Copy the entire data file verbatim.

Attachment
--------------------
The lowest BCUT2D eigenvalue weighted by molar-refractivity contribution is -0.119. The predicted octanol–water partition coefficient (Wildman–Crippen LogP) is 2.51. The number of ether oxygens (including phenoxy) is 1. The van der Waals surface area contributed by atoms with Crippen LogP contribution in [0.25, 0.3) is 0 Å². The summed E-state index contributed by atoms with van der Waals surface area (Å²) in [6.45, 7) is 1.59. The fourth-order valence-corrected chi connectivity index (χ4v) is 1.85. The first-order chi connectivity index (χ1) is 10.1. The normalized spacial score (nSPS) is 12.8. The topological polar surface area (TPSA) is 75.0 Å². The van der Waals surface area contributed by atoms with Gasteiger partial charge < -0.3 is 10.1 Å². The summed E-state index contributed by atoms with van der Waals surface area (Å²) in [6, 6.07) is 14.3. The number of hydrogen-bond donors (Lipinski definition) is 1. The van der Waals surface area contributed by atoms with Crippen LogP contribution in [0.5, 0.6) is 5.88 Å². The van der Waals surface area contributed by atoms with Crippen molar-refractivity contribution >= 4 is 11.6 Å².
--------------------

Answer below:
The lowest BCUT2D eigenvalue weighted by molar-refractivity contribution is -0.119. The predicted octanol–water partition coefficient (Wildman–Crippen LogP) is 2.51. The number of ether oxygens (including phenoxy) is 1. The van der Waals surface area contributed by atoms with Crippen LogP contribution in [0.25, 0.3) is 0 Å². The summed E-state index contributed by atoms with van der Waals surface area (Å²) in [6.45, 7) is 1.59. The fourth-order valence-corrected chi connectivity index (χ4v) is 1.85. The first-order chi connectivity index (χ1) is 10.1. The normalized spacial score (nSPS) is 12.8. The topological polar surface area (TPSA) is 75.0 Å². The van der Waals surface area contributed by atoms with Gasteiger partial charge < -0.3 is 10.1 Å². The summed E-state index contributed by atoms with van der Waals surface area (Å²) in [6, 6.07) is 14.3. The number of hydrogen-bond donors (Lipinski definition) is 1. The van der Waals surface area contributed by atoms with Crippen LogP contribution in [0.5, 0.6) is 5.88 Å². The van der Waals surface area contributed by atoms with Crippen molar-refractivity contribution >= 4 is 11.6 Å².